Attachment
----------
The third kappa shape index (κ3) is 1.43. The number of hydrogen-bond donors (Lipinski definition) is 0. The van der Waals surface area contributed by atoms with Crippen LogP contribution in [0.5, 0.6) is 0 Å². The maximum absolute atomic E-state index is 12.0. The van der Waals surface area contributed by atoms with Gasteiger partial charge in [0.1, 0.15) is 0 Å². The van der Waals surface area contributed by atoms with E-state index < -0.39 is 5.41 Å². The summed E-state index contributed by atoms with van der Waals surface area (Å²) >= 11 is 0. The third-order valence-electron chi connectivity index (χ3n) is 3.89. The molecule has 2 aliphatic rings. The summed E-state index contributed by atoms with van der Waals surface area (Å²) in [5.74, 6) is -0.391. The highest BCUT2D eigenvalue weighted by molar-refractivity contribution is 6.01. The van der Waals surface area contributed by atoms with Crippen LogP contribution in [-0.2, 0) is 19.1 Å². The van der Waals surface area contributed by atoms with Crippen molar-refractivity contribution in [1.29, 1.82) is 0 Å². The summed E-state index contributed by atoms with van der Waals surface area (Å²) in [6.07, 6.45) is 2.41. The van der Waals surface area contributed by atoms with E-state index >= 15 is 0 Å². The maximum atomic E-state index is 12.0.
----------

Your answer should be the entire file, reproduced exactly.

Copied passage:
The third kappa shape index (κ3) is 1.43. The number of hydrogen-bond donors (Lipinski definition) is 0. The van der Waals surface area contributed by atoms with Crippen LogP contribution in [0.5, 0.6) is 0 Å². The maximum absolute atomic E-state index is 12.0. The van der Waals surface area contributed by atoms with Gasteiger partial charge in [0.1, 0.15) is 0 Å². The van der Waals surface area contributed by atoms with E-state index < -0.39 is 5.41 Å². The summed E-state index contributed by atoms with van der Waals surface area (Å²) >= 11 is 0. The third-order valence-electron chi connectivity index (χ3n) is 3.89. The molecule has 2 aliphatic rings. The summed E-state index contributed by atoms with van der Waals surface area (Å²) in [5.74, 6) is -0.391. The highest BCUT2D eigenvalue weighted by molar-refractivity contribution is 6.01. The van der Waals surface area contributed by atoms with Crippen LogP contribution in [-0.2, 0) is 19.1 Å². The van der Waals surface area contributed by atoms with Crippen molar-refractivity contribution in [1.29, 1.82) is 0 Å². The summed E-state index contributed by atoms with van der Waals surface area (Å²) in [6.07, 6.45) is 2.41. The van der Waals surface area contributed by atoms with E-state index >= 15 is 0 Å². The maximum atomic E-state index is 12.0.